Pima Co. supervisors to vote on time limits on call to public

Proposal to limit public comment
Proposal to limit public comment
Published: Jun. 6, 2023 at 9:02 AM MST|Updated: Jun. 6, 2023 at 10:42 AM MST
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TUCSON, Ariz. (13 News) - The Pima County Board of Supervisors is set to meet on Tuesday, May 6, and discuss an agenda item some in the community believe would take away their First Amendment rights.

The agenda item calls for discussion and action on a measure to revise Section K3 of the Rules and Regulations of the Board of Supervisors, which was originally put in place in December 2020.

If passed, item 19 will shorten the amount of time residents are allowed to speak during public comment and put a cap on how long the call to the public period can last.

“The purpose of a call to the public is for citizens to address the board on issues that are a concern to them,” Pima County, District One Supervisor, Rex Scott said.

Scott says the goal is to replace the existing rule which states:

“On Call to the Public, a person desiring to speak will address the Chair. Upon being recognized, the person will advance to the podium, state his/her full name, whom he/she represents, and state the subject matter.”

Pima County Board of Supervisors

and revise the rules to state:

“Call to the Public shall be scheduled for one hour each meeting unless extended by a majority vote of the Board of Supervisors. Speakers shall have three minutes to speak. However, for any meeting where 20 or more individuals have submitted speaker cards, each speaker’s time shall be limited to two minutes. During the Call to the Public segment of the agenda, a person desiring to speak shall address the Board. Upon being recognized, the person shall advance to the podium, state his/her full name, whom he/she represents, and state the subject matter.”

Pima County Board of Supervisors

However, many in the community disagree with the measure.

Dave Smith the Chairman of the Pima County Republican Party said by limiting the time, the board is censoring people’s opinions.

“Now it’s ⅘ Democrat, that is our board of supervisors, our only redress is to go and express ourselves in our call to the public,” Smith said.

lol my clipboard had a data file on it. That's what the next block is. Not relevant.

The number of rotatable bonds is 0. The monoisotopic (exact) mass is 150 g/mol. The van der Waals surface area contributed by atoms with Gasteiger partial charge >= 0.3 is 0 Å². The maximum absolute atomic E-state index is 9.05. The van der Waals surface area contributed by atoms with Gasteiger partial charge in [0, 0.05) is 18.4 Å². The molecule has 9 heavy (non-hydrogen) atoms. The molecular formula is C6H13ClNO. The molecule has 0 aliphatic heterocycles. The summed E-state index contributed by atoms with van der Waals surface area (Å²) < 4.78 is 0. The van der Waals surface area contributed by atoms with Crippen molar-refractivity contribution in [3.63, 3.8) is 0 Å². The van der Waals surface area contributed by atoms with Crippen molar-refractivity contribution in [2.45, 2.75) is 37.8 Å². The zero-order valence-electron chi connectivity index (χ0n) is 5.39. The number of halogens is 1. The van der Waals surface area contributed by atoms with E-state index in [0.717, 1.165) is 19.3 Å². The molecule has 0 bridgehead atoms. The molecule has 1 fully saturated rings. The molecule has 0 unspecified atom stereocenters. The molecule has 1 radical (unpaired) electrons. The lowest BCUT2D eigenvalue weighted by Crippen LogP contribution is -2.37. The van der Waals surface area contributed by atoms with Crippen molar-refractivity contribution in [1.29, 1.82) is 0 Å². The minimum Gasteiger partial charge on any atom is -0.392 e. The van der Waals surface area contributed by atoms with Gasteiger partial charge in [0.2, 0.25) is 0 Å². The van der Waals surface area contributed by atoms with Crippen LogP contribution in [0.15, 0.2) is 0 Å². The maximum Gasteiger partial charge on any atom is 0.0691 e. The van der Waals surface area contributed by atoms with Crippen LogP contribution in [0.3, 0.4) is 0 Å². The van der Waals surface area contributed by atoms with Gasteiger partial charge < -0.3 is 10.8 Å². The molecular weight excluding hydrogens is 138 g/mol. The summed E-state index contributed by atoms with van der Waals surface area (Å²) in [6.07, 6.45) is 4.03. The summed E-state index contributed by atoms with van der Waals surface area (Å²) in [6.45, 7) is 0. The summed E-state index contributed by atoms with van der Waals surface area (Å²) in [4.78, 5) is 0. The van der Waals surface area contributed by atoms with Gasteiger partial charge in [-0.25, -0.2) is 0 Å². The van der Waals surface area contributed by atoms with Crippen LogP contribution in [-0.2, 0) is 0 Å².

However, Scott said this isn’t about silencing any person’s views but rather making sure meetings stay on track so everyone in the community benefits.

“To claim that this is some kind of free speech violation or attack on the First Amendment, again that is nothing but a political spin by people who have been using this time to further their own political ends,” Scott said.

Scott said the county is following other boards and governments by putting new rules in place that would limit the time during public comment and put a one-hour cap on total time for comment.

“Every other local government in the area the cities, the towns, the school district governing board and Pima Community College, all of them have a limit on the total amount of time devoted to comments,” Scott said.

Smith understands the frustration some board members have. However, he believes this is why public comment is permitted and is important people are allowed to present their ideas, issues, and policies they are concerned with.

“If you really care, you would be willing to express, debate and understand each other,” Smith said.

Smith said people should be open to expressing their opinions during this public forum and believes this item should not be approved by supervisors.

“That’s not happening when the board of supervisors shut down that debate,” Smith said. “We have really tried to focus our people to get right to the message, to read the agenda effectively and give a message that point is based on our perspective that our people bring. They are trying to suppress that.”

Smith believes communication is key and said the new rules are a way to stop certain people from certain political parties from speaking.

“They have no political power. They aren’t wealthy people. They can’t put up signs. They can’t run. They can only come and express their ideas,” Smith said.

Smith is encouraging concerned residents to speak out and contact supervisors, as he believes this is just the start of complete censorship.

“That is the idea of democracy,” Smith said. “When you talk about a representative of democracy the people get those minutes where they can come and express those views.”

Scott said the board isn’t trying to take away anybody’s speaking rights. He said the call to the public period should not be used as a vehicle for partisan political activity.

“What we have seen in recent months is our meeting being monopolized by one of our local political parties to get their messaging out,” Scott said. “That is inappropriate. We want to hear from the public, but it’s not a time to be monopolized by any one group.”

Scott believes the new time limits will allow even more people in the community to voice their opinions during meetings.

Scott said the board of supervisors has many other ways for people who live in Pima County to voice their opinion. He encourages anyone to attend or reach out to board members.

“The board wants to hear from everybody in the community,” Scott said. “The rules and regulations that we are hopefully going to be adopting tomorrow are going to allow for more people to be heard by the board.”

The Pima County Board of Supervisors will meet Tuesday, May 6, at 9 a.m. This is when county supervisors will vote to implement the new time limits.